Percutaneous delivery of low-level laser energy reverses histamine-induced spasm in atherosclerotic Yucatan microswine.
BACKGROUND Previous in vitro experiments performed in our laboratory have shown that low-level laser energy may produce prompt reduction in isometric tension of vascular smooth muscle. The present study was designed to extend these previous in vitro findings to an in vivo model and thereby investigate the hypothesis that laser light delivered percutaneously in vivo could successfully reverse arterial spasm.
METHODS AND RESULTS Spasm defined as greater than 50% reversible reduction in luminal diameter persisting for greater than or equal to 5 minutes was successfully provoked by injection of histamine (100-400 micrograms/kg) in 13 arteries among 10 atherosclerotic Yucatan microswine; the magnitude of histamine-induced vasoconstriction was then documented angiographically by repeated injections of contrast media for as long as 30 minutes (controls). After return of angiographic luminal diameter to baseline, spasm was reproduced with a second injection of histamine into the same artery. Representative wavelengths generated by ultraviolet (UV), visible, and infrared lasers were then delivered percutaneously via conventional fiberoptics to the site of spasm, and angiographic assessment was repeated for as long as 30 minutes (treatment trial). In three arteries treated with UV (351 nm) light from an excimer laser, angiographic luminal diameter narrowing decreased from 100% to 23.9%, 50.0% to 9.3%, and 76.0% to 42.3%, respectively. The magnitude of laser-induced increase in luminal diameter was 50.2 +/- 22.7%, which was significantly greater than the magnitude of relaxation observed spontaneously during the control trials (10.9 +/- 9.8%, p = 0.02). Visible light from a helium-neon (632 nm) laser accomplished complete reversal of histamine-induced spasm in two of four arteries; in the remaining two arteries, luminal diameter narrowing percentages were reduced from 57.0% to 20.0% and from 76.5% to 30.8%, respectively. The magnitude of helium-neon laser-induced relaxation (55.8 +/- 17.9%) was again significantly greater than that observed during the control trials (0.9 +/- 1.9%, p = 0.01). Finally, infrared irradiation from a diode-pumped neodymium:yttrium aluminum garnet (1,064 nm) laser decreased histamine-induced luminal diameter narrowing in three arteries from 100% to 21.4%, 56.0% to 8.7%, and 68.3% to 35.3%, respectively. The magnitude of infrared laser-induced improvement in luminal diameter narrowing was 53.0 +/- 23.3%, which was significantly greater than that observed during the control trials (12.9 +/- 10.7%, p = 0.01). In three additional arteries, fiberoptic sham trials (without laser irradiation) failed to produce relaxation of histamine-induced spasm.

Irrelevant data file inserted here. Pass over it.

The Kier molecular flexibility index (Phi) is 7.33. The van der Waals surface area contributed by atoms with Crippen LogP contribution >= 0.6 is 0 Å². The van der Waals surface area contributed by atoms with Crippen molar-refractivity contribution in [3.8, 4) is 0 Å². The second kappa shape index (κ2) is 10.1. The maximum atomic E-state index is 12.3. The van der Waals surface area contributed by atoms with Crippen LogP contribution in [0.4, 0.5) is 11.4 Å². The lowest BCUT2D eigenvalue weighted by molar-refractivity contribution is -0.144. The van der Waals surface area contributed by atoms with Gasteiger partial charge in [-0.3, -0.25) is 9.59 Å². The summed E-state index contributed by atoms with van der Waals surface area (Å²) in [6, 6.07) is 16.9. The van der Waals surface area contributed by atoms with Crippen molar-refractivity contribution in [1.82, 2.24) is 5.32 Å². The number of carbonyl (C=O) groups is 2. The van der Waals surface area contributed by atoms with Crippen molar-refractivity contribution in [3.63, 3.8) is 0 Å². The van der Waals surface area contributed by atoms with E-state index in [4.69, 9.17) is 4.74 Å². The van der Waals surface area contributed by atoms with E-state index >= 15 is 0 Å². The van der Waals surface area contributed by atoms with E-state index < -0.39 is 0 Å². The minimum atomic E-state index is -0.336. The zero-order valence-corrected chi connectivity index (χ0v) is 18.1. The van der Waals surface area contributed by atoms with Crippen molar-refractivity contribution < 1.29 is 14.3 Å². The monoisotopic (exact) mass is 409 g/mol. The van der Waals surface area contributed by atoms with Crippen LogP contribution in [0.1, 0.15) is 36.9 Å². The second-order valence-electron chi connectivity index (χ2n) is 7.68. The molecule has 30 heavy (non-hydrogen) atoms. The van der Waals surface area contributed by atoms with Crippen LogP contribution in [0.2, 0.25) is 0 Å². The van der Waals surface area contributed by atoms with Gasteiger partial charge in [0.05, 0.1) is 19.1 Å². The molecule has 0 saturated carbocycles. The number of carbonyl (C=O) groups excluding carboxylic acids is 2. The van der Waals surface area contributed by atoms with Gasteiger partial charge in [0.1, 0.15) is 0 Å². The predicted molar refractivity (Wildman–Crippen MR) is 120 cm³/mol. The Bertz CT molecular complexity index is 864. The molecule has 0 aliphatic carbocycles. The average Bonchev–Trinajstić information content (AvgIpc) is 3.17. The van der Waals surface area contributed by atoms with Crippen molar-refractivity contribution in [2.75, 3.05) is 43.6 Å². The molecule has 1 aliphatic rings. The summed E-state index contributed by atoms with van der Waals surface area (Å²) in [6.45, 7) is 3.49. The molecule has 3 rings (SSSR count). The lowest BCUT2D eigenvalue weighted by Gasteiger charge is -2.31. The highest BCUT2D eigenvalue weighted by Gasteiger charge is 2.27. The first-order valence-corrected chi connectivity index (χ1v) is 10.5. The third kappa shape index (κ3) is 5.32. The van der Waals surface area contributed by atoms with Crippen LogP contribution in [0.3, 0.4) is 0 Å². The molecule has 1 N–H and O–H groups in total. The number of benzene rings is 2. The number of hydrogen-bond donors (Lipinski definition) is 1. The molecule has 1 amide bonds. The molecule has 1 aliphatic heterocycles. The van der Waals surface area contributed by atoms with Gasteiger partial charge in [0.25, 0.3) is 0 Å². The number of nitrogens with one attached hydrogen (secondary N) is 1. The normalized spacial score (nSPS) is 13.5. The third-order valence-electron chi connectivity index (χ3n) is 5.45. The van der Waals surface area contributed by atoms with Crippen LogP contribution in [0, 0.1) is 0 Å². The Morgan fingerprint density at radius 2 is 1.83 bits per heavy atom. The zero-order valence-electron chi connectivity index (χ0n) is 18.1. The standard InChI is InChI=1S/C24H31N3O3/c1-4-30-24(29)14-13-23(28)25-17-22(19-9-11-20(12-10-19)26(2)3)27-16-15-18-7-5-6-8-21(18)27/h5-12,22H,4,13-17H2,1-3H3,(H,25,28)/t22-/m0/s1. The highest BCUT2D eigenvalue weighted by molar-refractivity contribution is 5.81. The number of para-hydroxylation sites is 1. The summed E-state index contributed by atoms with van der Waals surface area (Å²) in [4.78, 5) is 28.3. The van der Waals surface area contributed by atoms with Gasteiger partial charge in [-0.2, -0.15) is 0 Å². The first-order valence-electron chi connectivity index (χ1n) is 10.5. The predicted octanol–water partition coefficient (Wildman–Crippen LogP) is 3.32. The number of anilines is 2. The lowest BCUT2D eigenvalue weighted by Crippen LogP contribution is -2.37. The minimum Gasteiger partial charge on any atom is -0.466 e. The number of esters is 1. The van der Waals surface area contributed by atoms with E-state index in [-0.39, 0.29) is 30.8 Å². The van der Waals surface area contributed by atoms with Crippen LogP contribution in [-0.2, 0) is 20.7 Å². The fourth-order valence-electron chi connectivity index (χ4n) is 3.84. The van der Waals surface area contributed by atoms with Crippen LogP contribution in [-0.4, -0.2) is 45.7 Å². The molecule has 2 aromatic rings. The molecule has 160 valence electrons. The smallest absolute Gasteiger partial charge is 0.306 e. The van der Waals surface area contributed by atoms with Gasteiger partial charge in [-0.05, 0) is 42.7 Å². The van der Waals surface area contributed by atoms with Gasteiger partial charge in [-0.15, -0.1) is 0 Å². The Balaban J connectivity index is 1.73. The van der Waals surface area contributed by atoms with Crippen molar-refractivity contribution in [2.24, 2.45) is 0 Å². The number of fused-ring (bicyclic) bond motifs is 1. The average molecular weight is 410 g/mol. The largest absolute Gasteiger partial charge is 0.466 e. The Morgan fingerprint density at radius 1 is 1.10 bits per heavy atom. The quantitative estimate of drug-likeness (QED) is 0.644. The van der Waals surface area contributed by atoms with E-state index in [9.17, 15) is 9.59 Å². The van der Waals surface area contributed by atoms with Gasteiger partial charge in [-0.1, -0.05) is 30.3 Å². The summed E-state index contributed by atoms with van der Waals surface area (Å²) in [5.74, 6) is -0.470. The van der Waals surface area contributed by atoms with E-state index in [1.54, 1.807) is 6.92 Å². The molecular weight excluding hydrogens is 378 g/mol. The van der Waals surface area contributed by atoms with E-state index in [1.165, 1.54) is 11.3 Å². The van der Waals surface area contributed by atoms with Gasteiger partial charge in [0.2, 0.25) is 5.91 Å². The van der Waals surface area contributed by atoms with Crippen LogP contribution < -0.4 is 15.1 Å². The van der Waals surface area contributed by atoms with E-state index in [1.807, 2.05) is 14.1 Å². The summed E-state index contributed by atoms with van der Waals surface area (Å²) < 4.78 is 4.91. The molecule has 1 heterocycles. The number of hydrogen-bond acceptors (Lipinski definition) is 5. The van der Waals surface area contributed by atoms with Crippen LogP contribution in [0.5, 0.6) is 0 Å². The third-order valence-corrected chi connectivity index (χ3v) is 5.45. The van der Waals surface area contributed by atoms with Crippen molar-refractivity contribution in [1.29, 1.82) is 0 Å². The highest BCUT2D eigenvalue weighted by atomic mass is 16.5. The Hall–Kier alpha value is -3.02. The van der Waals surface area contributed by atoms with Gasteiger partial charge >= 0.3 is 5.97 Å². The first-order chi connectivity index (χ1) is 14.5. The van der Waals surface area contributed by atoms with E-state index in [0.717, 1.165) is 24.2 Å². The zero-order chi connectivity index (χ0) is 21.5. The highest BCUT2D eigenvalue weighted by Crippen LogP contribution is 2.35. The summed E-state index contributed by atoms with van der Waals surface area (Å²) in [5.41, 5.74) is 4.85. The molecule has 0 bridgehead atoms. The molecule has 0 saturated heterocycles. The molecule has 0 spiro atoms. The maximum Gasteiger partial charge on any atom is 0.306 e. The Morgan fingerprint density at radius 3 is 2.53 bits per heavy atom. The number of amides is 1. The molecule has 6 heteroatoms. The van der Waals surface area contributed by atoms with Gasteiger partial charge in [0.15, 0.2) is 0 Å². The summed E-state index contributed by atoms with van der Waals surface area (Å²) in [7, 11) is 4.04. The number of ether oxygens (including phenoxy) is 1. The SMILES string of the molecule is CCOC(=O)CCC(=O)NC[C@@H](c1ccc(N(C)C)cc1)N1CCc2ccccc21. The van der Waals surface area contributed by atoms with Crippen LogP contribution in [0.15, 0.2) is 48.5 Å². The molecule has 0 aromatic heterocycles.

CONCLUSIONS These findings document for the first time that light-induced relaxation of vascular smooth muscle, previously documented in vitro, may be reproduced in vivo.
- Copyright © 1992 by American Heart Association